“The law does not discriminate. We will settle any complaints made about government services or goods. The law applies to any product made by the public sector or private sector,” department Director General U Myint Lwin told a press briefing.
Last year, the department received over 400 complaints, but none were about government services or goods, said U Swe Tint Kyu, a department director.
The department will launch a six-week campaign starting on Friday to let people know about their rights as consumers.
“The reason for the campaign is that consumer rights must be protected like human rights,” Deputy Commerce Minister U Aung Htoo said.
As there are flaws in the current rules, a new law will be enacted by the Pyidaungsu Hluttaw (Assembly of the Union) on Friday.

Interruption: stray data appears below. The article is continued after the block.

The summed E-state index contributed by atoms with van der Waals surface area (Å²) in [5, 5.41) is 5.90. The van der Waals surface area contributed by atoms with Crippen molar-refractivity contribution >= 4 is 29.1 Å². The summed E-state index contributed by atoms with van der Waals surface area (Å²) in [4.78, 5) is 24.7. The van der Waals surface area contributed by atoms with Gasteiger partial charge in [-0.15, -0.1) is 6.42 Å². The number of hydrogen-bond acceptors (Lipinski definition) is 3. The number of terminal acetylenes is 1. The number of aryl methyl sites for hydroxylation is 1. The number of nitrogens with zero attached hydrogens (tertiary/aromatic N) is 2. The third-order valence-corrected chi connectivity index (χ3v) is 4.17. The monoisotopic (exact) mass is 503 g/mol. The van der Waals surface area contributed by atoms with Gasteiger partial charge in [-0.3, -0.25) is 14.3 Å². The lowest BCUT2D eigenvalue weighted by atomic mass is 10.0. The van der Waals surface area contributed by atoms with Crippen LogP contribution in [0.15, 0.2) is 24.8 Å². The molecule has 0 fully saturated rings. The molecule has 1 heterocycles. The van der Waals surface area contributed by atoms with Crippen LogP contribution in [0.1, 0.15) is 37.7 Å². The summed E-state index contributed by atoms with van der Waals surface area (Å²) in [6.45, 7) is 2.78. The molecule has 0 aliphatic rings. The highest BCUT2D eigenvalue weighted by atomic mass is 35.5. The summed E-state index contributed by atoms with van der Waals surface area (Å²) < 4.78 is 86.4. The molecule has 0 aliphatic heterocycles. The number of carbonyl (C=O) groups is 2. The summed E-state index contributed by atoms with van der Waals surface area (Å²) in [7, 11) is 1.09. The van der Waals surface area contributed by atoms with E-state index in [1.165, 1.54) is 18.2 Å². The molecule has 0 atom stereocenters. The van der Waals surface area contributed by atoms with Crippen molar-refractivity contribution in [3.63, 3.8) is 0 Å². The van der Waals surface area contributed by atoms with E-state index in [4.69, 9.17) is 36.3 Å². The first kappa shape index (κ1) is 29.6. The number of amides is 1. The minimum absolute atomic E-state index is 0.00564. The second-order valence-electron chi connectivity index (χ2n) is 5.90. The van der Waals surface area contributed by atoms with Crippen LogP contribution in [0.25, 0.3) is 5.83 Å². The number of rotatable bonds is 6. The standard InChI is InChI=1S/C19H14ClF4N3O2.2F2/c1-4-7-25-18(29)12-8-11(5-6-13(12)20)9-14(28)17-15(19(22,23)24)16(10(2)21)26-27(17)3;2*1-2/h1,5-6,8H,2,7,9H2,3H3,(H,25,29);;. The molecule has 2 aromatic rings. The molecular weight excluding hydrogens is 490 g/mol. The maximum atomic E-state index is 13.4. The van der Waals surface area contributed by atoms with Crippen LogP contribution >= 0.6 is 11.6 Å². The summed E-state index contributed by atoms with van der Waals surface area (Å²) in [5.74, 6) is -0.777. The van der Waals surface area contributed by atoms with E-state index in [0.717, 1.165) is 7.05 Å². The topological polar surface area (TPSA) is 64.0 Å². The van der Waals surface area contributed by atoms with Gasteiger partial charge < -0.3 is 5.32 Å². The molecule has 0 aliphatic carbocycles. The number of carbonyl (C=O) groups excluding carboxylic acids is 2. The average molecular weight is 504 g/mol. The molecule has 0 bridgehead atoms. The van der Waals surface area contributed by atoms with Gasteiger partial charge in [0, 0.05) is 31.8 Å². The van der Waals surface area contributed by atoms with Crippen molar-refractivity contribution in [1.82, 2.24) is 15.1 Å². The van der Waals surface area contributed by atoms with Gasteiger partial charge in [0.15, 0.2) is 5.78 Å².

“The new law will give more protection to consumers,” he said.
Under the new law, damages caused to consumers by services or goods can be punished by prison terms and fines.
Although the new law was approved by the assembly last week, President U Win Myint has resent it to the assembly for changes.
The United Nations said consumer rights include safety, access to information, freedom of choice, satisfaction of basic needs, the right to be heard and of redress, consumer education, and a healthy environment.